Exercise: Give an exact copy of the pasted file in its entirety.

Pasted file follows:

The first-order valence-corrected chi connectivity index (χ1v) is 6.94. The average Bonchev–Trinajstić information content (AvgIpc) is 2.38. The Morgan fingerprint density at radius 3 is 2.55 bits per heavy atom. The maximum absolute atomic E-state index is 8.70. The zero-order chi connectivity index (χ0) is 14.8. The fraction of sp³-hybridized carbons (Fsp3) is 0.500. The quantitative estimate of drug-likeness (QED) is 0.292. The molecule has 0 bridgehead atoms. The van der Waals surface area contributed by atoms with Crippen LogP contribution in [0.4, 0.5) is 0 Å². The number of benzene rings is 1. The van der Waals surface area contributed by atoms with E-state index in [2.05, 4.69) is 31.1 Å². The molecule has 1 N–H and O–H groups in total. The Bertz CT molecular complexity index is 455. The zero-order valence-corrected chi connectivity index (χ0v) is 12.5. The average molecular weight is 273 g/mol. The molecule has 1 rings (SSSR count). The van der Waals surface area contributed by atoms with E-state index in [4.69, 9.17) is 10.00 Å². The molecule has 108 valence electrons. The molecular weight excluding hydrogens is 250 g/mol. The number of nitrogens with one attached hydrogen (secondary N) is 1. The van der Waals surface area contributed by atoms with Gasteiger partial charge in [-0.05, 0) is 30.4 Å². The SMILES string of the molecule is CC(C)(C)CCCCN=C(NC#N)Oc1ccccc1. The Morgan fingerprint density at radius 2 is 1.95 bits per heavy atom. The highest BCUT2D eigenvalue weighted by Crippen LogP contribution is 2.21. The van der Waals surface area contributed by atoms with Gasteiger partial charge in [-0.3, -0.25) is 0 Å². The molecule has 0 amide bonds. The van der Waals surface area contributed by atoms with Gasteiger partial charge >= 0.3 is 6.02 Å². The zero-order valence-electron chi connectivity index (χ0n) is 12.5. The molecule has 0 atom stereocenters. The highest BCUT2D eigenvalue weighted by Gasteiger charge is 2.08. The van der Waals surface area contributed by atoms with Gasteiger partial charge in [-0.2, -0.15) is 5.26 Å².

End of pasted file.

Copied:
The first-order valence-corrected chi connectivity index (χ1v) is 6.94. The average Bonchev–Trinajstić information content (AvgIpc) is 2.38. The Morgan fingerprint density at radius 3 is 2.55 bits per heavy atom. The maximum absolute atomic E-state index is 8.70. The zero-order chi connectivity index (χ0) is 14.8. The fraction of sp³-hybridized carbons (Fsp3) is 0.500. The quantitative estimate of drug-likeness (QED) is 0.292. The molecule has 0 bridgehead atoms. The van der Waals surface area contributed by atoms with Crippen LogP contribution in [0.4, 0.5) is 0 Å². The number of benzene rings is 1. The van der Waals surface area contributed by atoms with E-state index in [2.05, 4.69) is 31.1 Å². The molecule has 1 N–H and O–H groups in total. The Bertz CT molecular complexity index is 455. The zero-order valence-corrected chi connectivity index (χ0v) is 12.5. The average molecular weight is 273 g/mol. The molecule has 1 rings (SSSR count). The van der Waals surface area contributed by atoms with E-state index in [4.69, 9.17) is 10.00 Å². The molecule has 108 valence electrons. The molecular weight excluding hydrogens is 250 g/mol. The number of nitrogens with one attached hydrogen (secondary N) is 1. The van der Waals surface area contributed by atoms with Gasteiger partial charge in [-0.05, 0) is 30.4 Å². The SMILES string of the molecule is CC(C)(C)CCCCN=C(NC#N)Oc1ccccc1. The Morgan fingerprint density at radius 2 is 1.95 bits per heavy atom. The highest BCUT2D eigenvalue weighted by Crippen LogP contribution is 2.21. The van der Waals surface area contributed by atoms with Gasteiger partial charge in [-0.3, -0.25) is 0 Å². The molecule has 0 amide bonds. The van der Waals surface area contributed by atoms with Gasteiger partial charge >= 0.3 is 6.02 Å². The zero-order valence-electron chi connectivity index (χ0n) is 12.5. The molecule has 0 atom stereocenters. The highest BCUT2D eigenvalue weighted by Gasteiger charge is 2.08. The van der Waals surface area contributed by atoms with Gasteiger partial charge in [-0.2, -0.15) is 5.26 Å².